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South Carolina man charged over marijuana that helps his ill wife

On Behalf of | Jul 1, 2013 | Drug Charges

The political, cultural and legal climate surrounding marijuana use in the United States is changing. But while some states have legalized recreational and medicinal use of marijuana, you can still face serious penalties for possessing or trafficking marijuana in South Carolina.

Consider the plight of one man in the southern part of the state. The 66-year-old’s wife suffers from a range of medical problems, including chronic pulmonary disease and fibromyalgia. The husband and wife have been married for 40 years, and he says he has a “moral obligation to make [his] wife as comfortable as possible.”

She takes a variety of medications, but the husband says marijuana is particularly helpful in improving her appetite and helping her sleep.

Unfortunately, the husband was charged with trafficking marijuana, and authorities in Beaufort County seized 137 marijuana plants that were growing in the couple’s back yard. The husband reportedly cooperated with investigators and even offered coffee to them while they worked.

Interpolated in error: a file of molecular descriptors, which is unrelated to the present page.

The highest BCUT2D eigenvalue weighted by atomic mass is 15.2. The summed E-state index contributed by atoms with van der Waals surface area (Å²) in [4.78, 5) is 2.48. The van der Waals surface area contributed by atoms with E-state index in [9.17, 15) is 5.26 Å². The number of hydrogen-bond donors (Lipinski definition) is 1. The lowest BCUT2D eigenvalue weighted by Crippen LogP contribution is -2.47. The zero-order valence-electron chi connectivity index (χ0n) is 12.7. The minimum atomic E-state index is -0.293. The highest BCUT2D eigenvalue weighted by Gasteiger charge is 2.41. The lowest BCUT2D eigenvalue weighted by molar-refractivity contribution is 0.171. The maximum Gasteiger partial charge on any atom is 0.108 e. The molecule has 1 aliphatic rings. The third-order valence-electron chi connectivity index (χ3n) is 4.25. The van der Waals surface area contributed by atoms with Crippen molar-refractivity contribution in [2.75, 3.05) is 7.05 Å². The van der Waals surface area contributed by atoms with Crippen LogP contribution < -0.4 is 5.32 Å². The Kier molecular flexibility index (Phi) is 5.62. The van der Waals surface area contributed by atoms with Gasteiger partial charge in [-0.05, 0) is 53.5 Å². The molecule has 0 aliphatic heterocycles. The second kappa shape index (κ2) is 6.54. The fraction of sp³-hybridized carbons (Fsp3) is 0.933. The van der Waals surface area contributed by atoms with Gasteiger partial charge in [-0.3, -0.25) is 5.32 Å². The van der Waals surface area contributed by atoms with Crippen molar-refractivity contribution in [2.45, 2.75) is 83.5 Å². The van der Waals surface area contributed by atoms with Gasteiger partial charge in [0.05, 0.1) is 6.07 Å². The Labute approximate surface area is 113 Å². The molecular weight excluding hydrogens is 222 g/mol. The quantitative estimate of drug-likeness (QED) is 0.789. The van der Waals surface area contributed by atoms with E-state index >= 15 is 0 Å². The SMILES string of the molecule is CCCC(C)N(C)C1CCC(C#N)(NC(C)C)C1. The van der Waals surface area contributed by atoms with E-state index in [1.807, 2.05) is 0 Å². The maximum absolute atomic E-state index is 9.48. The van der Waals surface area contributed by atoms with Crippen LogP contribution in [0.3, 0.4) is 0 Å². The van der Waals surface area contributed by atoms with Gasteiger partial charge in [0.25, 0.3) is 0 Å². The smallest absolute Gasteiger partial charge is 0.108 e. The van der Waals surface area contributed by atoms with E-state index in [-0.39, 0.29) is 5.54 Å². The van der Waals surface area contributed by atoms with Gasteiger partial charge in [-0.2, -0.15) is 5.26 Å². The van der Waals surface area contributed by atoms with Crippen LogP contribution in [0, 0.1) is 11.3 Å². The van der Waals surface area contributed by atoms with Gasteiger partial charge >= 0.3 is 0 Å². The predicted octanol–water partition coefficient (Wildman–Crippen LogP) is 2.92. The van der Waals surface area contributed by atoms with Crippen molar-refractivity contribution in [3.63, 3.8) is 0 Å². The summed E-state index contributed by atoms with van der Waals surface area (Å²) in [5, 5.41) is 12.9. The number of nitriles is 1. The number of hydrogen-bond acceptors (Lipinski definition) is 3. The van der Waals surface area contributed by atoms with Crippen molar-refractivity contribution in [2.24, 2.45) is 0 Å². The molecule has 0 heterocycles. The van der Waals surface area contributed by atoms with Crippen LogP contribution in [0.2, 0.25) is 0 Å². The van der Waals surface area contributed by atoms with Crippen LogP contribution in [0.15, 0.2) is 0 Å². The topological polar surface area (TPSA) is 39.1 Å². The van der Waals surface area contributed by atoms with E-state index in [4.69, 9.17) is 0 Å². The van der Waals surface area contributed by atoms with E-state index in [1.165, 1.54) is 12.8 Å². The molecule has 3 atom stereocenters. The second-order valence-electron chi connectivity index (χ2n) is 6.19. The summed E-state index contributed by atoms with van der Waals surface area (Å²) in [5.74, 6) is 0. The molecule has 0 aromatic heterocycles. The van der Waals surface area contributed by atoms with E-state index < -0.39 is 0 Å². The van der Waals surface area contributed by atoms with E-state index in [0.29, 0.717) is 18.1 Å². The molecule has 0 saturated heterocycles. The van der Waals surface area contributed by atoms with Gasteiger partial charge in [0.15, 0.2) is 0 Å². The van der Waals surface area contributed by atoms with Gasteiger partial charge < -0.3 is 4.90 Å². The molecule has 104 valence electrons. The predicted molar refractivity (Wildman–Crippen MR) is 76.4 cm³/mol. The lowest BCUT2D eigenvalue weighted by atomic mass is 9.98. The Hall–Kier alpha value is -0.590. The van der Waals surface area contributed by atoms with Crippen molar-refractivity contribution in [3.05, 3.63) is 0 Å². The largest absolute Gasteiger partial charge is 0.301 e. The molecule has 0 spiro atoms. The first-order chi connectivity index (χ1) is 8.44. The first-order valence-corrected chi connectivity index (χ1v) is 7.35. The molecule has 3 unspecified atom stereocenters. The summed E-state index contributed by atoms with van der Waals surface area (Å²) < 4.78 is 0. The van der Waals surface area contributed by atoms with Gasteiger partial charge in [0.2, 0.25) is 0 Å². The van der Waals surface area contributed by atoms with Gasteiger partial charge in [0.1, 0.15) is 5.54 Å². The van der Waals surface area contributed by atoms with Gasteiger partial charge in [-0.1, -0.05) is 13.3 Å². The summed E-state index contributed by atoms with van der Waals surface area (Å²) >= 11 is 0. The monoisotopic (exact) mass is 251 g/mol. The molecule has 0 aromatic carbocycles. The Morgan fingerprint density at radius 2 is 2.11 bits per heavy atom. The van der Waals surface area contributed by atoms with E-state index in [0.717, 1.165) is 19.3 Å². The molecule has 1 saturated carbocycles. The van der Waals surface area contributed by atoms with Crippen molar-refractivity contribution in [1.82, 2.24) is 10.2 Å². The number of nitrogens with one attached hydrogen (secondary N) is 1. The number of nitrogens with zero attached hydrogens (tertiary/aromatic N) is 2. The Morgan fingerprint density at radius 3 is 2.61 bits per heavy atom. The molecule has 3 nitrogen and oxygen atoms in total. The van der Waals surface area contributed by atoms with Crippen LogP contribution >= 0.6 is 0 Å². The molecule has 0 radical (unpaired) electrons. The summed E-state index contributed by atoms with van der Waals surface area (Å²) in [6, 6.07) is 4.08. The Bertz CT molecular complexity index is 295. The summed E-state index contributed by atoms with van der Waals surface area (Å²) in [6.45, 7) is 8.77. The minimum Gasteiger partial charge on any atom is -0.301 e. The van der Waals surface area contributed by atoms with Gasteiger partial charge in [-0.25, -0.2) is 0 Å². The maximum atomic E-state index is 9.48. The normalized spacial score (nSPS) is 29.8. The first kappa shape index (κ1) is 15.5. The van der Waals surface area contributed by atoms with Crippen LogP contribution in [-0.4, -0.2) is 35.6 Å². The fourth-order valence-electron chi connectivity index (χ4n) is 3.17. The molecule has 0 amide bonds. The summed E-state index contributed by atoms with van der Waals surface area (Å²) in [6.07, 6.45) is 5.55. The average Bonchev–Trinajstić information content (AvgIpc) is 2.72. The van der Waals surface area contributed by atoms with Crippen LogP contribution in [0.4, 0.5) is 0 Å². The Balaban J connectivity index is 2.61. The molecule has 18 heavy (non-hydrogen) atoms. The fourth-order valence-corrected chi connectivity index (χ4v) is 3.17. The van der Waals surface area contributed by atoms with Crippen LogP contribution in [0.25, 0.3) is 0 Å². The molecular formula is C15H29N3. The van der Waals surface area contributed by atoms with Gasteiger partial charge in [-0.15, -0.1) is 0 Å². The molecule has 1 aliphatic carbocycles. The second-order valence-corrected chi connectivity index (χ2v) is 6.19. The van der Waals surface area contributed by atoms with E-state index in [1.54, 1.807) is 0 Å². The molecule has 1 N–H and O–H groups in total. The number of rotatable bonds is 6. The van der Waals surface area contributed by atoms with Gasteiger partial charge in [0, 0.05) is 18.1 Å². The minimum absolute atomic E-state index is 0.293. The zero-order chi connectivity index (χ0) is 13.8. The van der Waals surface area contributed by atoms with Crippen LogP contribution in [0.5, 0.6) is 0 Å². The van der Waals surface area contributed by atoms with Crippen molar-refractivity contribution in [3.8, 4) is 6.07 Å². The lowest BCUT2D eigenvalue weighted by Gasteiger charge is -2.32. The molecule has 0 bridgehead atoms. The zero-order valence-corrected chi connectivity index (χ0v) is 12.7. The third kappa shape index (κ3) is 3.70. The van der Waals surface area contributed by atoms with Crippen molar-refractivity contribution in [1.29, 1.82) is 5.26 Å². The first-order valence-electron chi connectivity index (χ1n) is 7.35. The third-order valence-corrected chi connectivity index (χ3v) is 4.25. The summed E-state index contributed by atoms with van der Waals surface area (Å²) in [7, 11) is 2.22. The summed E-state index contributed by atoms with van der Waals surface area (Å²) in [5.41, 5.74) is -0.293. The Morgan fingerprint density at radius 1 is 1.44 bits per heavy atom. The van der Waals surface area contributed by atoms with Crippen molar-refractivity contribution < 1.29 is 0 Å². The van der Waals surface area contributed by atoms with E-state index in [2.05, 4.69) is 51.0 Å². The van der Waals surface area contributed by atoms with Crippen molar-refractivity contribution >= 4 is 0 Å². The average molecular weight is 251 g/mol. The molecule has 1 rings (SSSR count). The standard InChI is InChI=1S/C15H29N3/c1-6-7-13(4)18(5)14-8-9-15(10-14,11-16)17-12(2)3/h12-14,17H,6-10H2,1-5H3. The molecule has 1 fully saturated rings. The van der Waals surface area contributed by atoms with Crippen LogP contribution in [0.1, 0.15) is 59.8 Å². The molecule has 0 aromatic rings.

The man said his neighbors were aware of the plants and didn’t have a problem with them being in the back yard. He believes a person who was visiting one of the neighbors told authorities about the plants.

The woman’s condition is such that she requires almost constant care, according to her husband. He was allowed by investigators to arrange for his wife’s care while he turned himself in after tests confirmed that the plants were marijuana.

Since a law was passed in 1980, medical marijuana has been legal in South Carolina, but you have to receive the drug from the state’s Department of Health and Environmental Control. Oddly, though, a spokesperson from that department said that marijuana has never been distributed by the DHEC.

Given the recent legalization of marijuana use in some states, the penalties for marijuana-related crimes in South Carolina may seem severe. In any case, people who have been accused of drug crimes need to be aware of their legal options for fighting the charges.

Source: The State, “66-year-old Bluffton man tells police pot eases wife’s medical conditions,” Matt McNab, June 13, 2013